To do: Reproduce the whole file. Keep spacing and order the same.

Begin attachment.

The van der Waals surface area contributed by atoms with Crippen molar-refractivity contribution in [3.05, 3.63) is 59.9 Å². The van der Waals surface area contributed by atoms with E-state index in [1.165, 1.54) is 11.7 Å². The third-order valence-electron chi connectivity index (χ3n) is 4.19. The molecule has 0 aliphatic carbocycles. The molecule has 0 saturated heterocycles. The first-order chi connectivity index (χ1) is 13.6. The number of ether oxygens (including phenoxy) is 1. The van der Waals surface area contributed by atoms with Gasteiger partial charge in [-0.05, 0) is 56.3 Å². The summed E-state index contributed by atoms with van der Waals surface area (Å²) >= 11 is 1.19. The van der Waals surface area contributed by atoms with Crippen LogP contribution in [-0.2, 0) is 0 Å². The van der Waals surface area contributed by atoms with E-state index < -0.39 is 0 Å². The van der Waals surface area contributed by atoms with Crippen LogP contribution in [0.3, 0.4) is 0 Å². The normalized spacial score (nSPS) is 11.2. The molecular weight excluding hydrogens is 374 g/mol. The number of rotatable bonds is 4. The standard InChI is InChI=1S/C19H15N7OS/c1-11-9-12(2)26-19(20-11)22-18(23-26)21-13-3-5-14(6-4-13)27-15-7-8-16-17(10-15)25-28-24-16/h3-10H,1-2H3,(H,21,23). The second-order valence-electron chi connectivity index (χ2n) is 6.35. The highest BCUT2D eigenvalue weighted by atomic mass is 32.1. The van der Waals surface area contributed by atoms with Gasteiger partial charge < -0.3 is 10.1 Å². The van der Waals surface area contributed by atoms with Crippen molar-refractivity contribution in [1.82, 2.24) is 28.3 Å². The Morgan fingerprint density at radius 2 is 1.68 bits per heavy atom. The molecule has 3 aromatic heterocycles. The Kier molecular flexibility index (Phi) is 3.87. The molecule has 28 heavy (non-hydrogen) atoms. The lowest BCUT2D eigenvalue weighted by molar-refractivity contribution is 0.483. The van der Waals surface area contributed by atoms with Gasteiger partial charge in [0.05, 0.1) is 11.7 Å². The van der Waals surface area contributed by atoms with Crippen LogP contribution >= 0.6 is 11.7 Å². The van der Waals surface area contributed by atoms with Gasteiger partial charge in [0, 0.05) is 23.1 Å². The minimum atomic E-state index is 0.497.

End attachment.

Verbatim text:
The van der Waals surface area contributed by atoms with Crippen molar-refractivity contribution in [3.05, 3.63) is 59.9 Å². The van der Waals surface area contributed by atoms with E-state index in [1.165, 1.54) is 11.7 Å². The third-order valence-electron chi connectivity index (χ3n) is 4.19. The molecule has 0 aliphatic carbocycles. The molecule has 0 saturated heterocycles. The first-order chi connectivity index (χ1) is 13.6. The number of ether oxygens (including phenoxy) is 1. The van der Waals surface area contributed by atoms with Gasteiger partial charge in [-0.05, 0) is 56.3 Å². The summed E-state index contributed by atoms with van der Waals surface area (Å²) >= 11 is 1.19. The van der Waals surface area contributed by atoms with Crippen LogP contribution in [-0.2, 0) is 0 Å². The van der Waals surface area contributed by atoms with E-state index < -0.39 is 0 Å². The van der Waals surface area contributed by atoms with Crippen LogP contribution in [0.3, 0.4) is 0 Å². The normalized spacial score (nSPS) is 11.2. The molecular weight excluding hydrogens is 374 g/mol. The number of rotatable bonds is 4. The standard InChI is InChI=1S/C19H15N7OS/c1-11-9-12(2)26-19(20-11)22-18(23-26)21-13-3-5-14(6-4-13)27-15-7-8-16-17(10-15)25-28-24-16/h3-10H,1-2H3,(H,21,23). The second-order valence-electron chi connectivity index (χ2n) is 6.35. The highest BCUT2D eigenvalue weighted by atomic mass is 32.1. The van der Waals surface area contributed by atoms with Gasteiger partial charge < -0.3 is 10.1 Å². The van der Waals surface area contributed by atoms with Crippen molar-refractivity contribution in [1.82, 2.24) is 28.3 Å². The Morgan fingerprint density at radius 2 is 1.68 bits per heavy atom. The molecule has 3 aromatic heterocycles. The Kier molecular flexibility index (Phi) is 3.87. The molecule has 28 heavy (non-hydrogen) atoms. The lowest BCUT2D eigenvalue weighted by molar-refractivity contribution is 0.483. The van der Waals surface area contributed by atoms with Gasteiger partial charge in [0.05, 0.1) is 11.7 Å². The van der Waals surface area contributed by atoms with Crippen LogP contribution >= 0.6 is 11.7 Å². The van der Waals surface area contributed by atoms with Gasteiger partial charge in [0, 0.05) is 23.1 Å². The minimum atomic E-state index is 0.497.